This post is also available in: עברית (Hebrew)
Kenya, the region’s most advanced and biggest economic power, is still facing major hurdles. One of the issues impeding its development is the shaky security situation on its northeastern border with Somalia. The fractured neighbour acts as a destabilising element in the region, and fighters from Somali terrorist group al-Shabab frequently conduct deadly cross-border attacks in the central African republic. More than 400 people have perished in attacks since 2012.
To thwart this threat, Kenya will be constructing a 700-kilometre perimeter security wall along the border it shares with Somalia. Kenya’s Interior Cabinet Secretary Joseph Nkaissery confirmed that the fence will be constructed as part of a larger effort to curb cross-border attacks. Nkaissery reassured the public that the wall would not limit the legal cross-border movement of people, despite claims by the Somali government and local clan leaders.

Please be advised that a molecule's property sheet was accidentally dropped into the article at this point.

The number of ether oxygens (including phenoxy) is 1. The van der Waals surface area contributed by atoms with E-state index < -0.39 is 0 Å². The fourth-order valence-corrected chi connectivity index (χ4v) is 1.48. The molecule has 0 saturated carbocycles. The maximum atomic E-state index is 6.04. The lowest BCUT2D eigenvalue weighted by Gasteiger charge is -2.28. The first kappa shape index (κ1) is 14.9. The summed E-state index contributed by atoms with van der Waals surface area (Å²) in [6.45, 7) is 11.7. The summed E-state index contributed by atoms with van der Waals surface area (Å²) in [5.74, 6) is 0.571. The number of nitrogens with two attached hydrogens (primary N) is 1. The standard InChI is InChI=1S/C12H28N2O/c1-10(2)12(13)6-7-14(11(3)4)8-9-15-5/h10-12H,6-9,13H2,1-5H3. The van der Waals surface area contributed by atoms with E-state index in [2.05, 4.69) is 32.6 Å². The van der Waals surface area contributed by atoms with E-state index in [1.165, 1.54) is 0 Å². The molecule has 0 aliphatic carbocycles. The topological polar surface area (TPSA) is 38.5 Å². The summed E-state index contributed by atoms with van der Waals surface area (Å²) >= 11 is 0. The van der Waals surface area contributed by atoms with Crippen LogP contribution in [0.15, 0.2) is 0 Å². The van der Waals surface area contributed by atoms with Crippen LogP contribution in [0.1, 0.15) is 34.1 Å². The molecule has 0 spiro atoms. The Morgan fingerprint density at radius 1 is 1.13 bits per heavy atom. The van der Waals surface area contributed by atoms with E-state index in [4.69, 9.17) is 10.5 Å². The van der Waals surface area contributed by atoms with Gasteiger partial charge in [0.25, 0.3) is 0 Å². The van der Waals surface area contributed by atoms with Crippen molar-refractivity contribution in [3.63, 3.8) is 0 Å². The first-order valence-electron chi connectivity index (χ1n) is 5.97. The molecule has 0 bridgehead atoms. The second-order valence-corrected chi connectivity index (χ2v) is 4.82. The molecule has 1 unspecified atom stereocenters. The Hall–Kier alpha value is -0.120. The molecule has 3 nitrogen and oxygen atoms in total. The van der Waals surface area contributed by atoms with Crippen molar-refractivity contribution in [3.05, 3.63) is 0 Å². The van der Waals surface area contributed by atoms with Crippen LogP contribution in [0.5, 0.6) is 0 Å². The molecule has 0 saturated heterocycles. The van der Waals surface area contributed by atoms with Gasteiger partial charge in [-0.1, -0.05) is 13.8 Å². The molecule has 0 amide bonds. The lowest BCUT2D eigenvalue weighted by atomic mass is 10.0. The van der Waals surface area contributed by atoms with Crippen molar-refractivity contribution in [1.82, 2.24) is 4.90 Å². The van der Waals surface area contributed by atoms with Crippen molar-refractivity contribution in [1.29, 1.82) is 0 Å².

Construction can now commence after the Kenyan government secured the support of the influential Maheran clan, a heavily armed group on the Somali border that bitterly opposed the plan until now. Eighty Kenyan soldiers died in the clan’s territory in January. Authorities believe clan members were involved in the attack. Their support should go a long way toward calming the spirits in the area.
“This wall will help us check on people like al-Shabab from crossing to and from Somalia. We will not limit movement of other people. There is a need for joint cooperation between both countries and our leaders in dealing with terrorism, which has affected us negatively,” Nkaissery said.
The perimeter barrier will be comprised of a concrete wall, an electric barbed-wire fence, and trenches. Electronic surveillance will be installed at observations posts along the wall. Border posts will be erected at five points along the barrier.